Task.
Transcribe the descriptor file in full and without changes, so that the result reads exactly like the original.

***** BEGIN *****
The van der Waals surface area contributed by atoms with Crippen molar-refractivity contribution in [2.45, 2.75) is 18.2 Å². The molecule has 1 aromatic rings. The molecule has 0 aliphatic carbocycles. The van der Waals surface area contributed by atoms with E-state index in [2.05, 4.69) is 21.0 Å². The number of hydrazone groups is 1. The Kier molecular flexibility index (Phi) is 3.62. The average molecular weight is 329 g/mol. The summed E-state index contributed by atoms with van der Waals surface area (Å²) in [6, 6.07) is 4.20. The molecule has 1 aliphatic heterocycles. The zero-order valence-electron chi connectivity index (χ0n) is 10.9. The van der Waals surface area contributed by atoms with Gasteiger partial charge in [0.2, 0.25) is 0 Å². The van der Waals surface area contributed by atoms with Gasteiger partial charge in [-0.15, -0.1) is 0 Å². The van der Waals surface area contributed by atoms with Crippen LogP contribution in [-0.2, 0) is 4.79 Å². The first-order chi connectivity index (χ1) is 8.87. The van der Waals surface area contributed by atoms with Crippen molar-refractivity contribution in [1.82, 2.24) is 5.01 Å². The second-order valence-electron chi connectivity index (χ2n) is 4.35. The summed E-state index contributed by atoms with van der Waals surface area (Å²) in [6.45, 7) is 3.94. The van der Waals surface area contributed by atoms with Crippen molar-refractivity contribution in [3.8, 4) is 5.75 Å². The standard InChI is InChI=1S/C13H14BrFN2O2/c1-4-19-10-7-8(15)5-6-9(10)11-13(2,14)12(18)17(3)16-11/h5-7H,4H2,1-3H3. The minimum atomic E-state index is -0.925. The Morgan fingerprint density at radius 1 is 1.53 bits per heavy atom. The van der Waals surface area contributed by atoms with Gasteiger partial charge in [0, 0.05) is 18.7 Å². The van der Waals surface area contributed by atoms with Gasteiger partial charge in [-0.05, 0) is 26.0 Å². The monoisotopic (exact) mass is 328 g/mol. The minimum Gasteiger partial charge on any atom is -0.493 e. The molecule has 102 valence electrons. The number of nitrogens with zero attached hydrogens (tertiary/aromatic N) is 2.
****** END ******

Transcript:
The van der Waals surface area contributed by atoms with Crippen molar-refractivity contribution in [2.45, 2.75) is 18.2 Å². The molecule has 1 aromatic rings. The molecule has 0 aliphatic carbocycles. The van der Waals surface area contributed by atoms with E-state index in [2.05, 4.69) is 21.0 Å². The number of hydrazone groups is 1. The Kier molecular flexibility index (Phi) is 3.62. The average molecular weight is 329 g/mol. The summed E-state index contributed by atoms with van der Waals surface area (Å²) in [6, 6.07) is 4.20. The molecule has 1 aliphatic heterocycles. The zero-order valence-electron chi connectivity index (χ0n) is 10.9. The van der Waals surface area contributed by atoms with Gasteiger partial charge in [0.2, 0.25) is 0 Å². The van der Waals surface area contributed by atoms with Gasteiger partial charge in [-0.15, -0.1) is 0 Å². The van der Waals surface area contributed by atoms with Crippen LogP contribution in [-0.2, 0) is 4.79 Å². The first-order chi connectivity index (χ1) is 8.87. The van der Waals surface area contributed by atoms with Crippen molar-refractivity contribution in [1.82, 2.24) is 5.01 Å². The second-order valence-electron chi connectivity index (χ2n) is 4.35. The summed E-state index contributed by atoms with van der Waals surface area (Å²) in [6.45, 7) is 3.94. The van der Waals surface area contributed by atoms with Crippen molar-refractivity contribution in [3.8, 4) is 5.75 Å². The standard InChI is InChI=1S/C13H14BrFN2O2/c1-4-19-10-7-8(15)5-6-9(10)11-13(2,14)12(18)17(3)16-11/h5-7H,4H2,1-3H3. The minimum atomic E-state index is -0.925. The Morgan fingerprint density at radius 1 is 1.53 bits per heavy atom. The van der Waals surface area contributed by atoms with Gasteiger partial charge in [0, 0.05) is 18.7 Å². The van der Waals surface area contributed by atoms with Gasteiger partial charge in [-0.05, 0) is 26.0 Å². The monoisotopic (exact) mass is 328 g/mol. The minimum Gasteiger partial charge on any atom is -0.493 e. The molecule has 102 valence electrons. The number of nitrogens with zero attached hydrogens (tertiary/aromatic N) is 2.